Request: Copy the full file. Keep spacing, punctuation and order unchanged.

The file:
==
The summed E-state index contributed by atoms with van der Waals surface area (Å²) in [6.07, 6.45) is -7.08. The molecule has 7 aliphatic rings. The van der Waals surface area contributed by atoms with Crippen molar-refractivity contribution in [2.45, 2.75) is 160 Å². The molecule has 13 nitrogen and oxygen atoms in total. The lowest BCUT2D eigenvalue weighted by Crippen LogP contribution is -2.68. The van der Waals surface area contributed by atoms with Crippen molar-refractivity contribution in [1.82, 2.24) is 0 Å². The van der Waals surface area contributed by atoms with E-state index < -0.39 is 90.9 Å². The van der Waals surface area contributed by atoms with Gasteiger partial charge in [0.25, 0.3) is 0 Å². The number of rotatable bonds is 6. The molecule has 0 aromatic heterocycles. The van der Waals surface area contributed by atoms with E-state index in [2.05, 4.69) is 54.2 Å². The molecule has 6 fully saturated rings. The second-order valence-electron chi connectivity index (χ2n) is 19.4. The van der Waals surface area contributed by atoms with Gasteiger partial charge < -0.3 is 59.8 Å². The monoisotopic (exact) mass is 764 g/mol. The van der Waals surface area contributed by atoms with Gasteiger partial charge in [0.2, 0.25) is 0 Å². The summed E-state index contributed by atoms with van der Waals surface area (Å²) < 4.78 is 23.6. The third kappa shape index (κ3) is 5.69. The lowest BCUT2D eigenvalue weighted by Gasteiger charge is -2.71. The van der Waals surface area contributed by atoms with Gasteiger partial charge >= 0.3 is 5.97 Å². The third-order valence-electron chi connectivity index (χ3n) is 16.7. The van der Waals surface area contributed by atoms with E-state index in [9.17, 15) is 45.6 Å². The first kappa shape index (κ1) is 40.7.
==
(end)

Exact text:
The summed E-state index contributed by atoms with van der Waals surface area (Å²) in [6.07, 6.45) is -7.08. The molecule has 7 aliphatic rings. The van der Waals surface area contributed by atoms with Crippen molar-refractivity contribution in [2.45, 2.75) is 160 Å². The molecule has 13 nitrogen and oxygen atoms in total. The lowest BCUT2D eigenvalue weighted by Crippen LogP contribution is -2.68. The van der Waals surface area contributed by atoms with Crippen molar-refractivity contribution in [1.82, 2.24) is 0 Å². The van der Waals surface area contributed by atoms with E-state index < -0.39 is 90.9 Å². The van der Waals surface area contributed by atoms with Gasteiger partial charge in [0.25, 0.3) is 0 Å². The number of rotatable bonds is 6. The molecule has 0 aromatic heterocycles. The van der Waals surface area contributed by atoms with E-state index in [2.05, 4.69) is 54.2 Å². The molecule has 6 fully saturated rings. The second-order valence-electron chi connectivity index (χ2n) is 19.4. The van der Waals surface area contributed by atoms with Gasteiger partial charge < -0.3 is 59.8 Å². The monoisotopic (exact) mass is 764 g/mol. The van der Waals surface area contributed by atoms with Gasteiger partial charge in [0.2, 0.25) is 0 Å². The summed E-state index contributed by atoms with van der Waals surface area (Å²) < 4.78 is 23.6. The third kappa shape index (κ3) is 5.69. The lowest BCUT2D eigenvalue weighted by Gasteiger charge is -2.71. The van der Waals surface area contributed by atoms with Gasteiger partial charge >= 0.3 is 5.97 Å². The third-order valence-electron chi connectivity index (χ3n) is 16.7. The van der Waals surface area contributed by atoms with E-state index in [9.17, 15) is 45.6 Å². The first kappa shape index (κ1) is 40.7.